Entanglements Across Time-Space: An Ekphrastic Poetic Response to "Craft, Relational Aesthetics and Ethics of Care" by Belinda MacGill

  • Rosemary C. Reilly Concordia University
Keywords: craft, ekphrastic poetic response, relational ethics, postcoloniality, entanglements

Abstract

Following the protocol set out by Fetaui Iosefo (2019, this issue), I sought Belinda’s permission to write an ekphrastic poetic response to her art assemblages since, as Iosefo frames it, “if there was no ethical consent and processing … we would be no different from the colonizers” – just one more shell in my bucket. Like Fetaui, I too am responding to more than just the visuals. The essence of Belinda’s work calls me to the past and allows me to come to a different and broader understanding of my childhood experience, while also functioning as a creative trigger – hallmarks of ekphrastic poetry (Faulkner, 2009). It is only after I received Belinda’s enthusiastic response that I submitted this poetic response.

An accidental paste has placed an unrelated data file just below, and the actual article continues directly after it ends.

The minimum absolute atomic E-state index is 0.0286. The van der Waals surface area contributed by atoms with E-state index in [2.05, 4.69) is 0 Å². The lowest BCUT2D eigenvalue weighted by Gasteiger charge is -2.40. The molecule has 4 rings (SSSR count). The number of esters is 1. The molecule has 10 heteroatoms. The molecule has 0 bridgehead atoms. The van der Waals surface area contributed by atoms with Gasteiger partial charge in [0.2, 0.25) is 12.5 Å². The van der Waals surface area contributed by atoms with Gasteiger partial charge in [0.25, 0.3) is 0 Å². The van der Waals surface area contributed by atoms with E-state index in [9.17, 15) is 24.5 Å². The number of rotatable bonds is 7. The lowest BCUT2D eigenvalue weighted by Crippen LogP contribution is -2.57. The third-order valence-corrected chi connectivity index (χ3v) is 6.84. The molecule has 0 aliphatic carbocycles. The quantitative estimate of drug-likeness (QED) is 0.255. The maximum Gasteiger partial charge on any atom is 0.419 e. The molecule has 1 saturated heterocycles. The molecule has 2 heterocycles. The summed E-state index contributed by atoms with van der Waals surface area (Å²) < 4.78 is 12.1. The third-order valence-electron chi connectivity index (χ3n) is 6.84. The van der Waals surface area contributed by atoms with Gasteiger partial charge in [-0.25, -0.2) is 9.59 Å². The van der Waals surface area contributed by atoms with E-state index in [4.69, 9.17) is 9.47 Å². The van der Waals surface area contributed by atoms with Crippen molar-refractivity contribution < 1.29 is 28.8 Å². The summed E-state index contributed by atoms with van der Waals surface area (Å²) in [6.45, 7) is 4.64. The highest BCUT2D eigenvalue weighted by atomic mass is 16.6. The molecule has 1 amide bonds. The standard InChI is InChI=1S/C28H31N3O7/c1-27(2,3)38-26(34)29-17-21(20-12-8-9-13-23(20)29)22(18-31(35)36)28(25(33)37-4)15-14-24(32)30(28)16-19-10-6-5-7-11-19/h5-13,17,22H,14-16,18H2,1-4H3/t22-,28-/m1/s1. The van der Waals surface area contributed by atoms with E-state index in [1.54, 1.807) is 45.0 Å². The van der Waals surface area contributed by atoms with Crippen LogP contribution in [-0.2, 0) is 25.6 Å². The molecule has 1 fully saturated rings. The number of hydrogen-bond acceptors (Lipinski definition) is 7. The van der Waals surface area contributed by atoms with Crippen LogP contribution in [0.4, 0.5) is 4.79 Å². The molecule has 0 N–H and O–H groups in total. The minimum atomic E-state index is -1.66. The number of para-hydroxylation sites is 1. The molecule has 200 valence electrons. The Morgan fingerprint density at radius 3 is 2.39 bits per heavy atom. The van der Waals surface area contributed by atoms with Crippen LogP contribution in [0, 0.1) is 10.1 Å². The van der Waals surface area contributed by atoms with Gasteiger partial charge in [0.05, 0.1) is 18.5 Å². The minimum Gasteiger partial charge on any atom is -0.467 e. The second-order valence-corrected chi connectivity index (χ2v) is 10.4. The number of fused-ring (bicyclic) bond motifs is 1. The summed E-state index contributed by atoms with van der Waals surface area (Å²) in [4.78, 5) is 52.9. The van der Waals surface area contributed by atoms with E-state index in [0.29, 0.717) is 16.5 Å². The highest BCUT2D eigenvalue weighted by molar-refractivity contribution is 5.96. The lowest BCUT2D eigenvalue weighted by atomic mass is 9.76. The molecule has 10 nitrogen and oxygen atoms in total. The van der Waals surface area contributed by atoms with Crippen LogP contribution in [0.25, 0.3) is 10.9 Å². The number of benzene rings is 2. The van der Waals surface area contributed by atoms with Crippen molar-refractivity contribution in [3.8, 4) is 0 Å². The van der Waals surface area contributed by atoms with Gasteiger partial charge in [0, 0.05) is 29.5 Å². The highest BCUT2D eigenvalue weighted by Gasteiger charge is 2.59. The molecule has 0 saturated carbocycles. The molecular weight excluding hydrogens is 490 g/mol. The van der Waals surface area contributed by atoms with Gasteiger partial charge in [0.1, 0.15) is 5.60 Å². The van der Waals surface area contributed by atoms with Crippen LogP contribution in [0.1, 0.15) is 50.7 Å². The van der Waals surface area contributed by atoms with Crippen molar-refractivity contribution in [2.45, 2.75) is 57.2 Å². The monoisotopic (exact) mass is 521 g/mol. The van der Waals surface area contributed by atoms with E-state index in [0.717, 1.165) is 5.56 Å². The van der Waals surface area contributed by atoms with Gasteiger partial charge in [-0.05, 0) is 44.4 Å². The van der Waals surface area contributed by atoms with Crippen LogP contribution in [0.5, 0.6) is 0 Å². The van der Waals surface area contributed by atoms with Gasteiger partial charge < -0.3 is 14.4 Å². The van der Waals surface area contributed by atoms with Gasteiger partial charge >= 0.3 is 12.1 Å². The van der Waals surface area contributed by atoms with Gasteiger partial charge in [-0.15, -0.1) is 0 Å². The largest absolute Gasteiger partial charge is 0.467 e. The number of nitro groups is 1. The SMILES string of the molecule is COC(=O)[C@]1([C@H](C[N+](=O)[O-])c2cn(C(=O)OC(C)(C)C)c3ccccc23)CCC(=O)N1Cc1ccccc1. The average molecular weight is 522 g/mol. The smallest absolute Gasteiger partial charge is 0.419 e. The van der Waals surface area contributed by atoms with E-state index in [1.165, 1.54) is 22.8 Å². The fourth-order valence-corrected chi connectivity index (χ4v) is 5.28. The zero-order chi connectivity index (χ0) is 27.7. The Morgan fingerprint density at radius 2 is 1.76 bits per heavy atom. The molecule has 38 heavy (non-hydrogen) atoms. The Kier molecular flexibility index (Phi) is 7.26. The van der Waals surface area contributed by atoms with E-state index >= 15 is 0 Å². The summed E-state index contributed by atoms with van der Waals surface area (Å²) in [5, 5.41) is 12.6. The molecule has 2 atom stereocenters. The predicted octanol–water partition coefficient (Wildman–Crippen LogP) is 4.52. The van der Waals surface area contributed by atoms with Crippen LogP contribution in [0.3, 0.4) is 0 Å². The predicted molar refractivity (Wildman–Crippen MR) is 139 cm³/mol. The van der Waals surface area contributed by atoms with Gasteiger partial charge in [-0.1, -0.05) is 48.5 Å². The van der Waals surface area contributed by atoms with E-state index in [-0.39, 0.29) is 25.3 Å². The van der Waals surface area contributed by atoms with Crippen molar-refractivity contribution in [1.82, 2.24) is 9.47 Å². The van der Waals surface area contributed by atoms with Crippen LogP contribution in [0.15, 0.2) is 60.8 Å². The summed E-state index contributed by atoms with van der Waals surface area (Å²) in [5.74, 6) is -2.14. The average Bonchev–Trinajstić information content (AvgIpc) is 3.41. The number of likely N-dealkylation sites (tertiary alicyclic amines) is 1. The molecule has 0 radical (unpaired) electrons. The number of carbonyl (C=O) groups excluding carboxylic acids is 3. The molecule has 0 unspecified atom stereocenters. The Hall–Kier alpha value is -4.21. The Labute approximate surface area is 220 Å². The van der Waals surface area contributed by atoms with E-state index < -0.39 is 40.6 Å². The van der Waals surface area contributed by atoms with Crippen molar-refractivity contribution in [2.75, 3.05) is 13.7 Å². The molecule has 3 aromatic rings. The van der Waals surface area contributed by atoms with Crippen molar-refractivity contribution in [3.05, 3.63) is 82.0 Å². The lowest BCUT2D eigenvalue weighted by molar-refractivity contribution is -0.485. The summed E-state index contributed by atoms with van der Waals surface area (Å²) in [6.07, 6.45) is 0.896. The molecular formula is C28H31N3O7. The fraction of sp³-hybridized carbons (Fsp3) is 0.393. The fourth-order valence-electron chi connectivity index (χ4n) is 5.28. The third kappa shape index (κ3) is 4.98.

Author Biography

Rosemary C. Reilly, Concordia University
Rosemary C. Reilly, PhD, CCFE, is an associate professor in the Department of Applied Human Sciences at Concordia University in Montréal, Quebec. She is also a Member Scholar Academic of the International Institute for Qualitative Methodology. Her research interests include the impact of trauma on neighborhoods and communities, collective healing strategies and systemic resilience, creativity, and qualitative and arts-based research methodologies.

References

Faulkner, S. (2009). Poetry as method: Reporting research through verse. Walnut Creek, CA: Left Coast Press.

Iosefo, F. (2019). Settling the soul through va’ (relational) ethics. Art/Research International: A Transdisciplinary Journal, 4(1), 420-424.

MacGill, B. (2019). Craft, relational aesthetics, and ethics of care. Art/Research International: A Transdisciplinary Journal, 4(1), 406-419.

Published
2019-02-27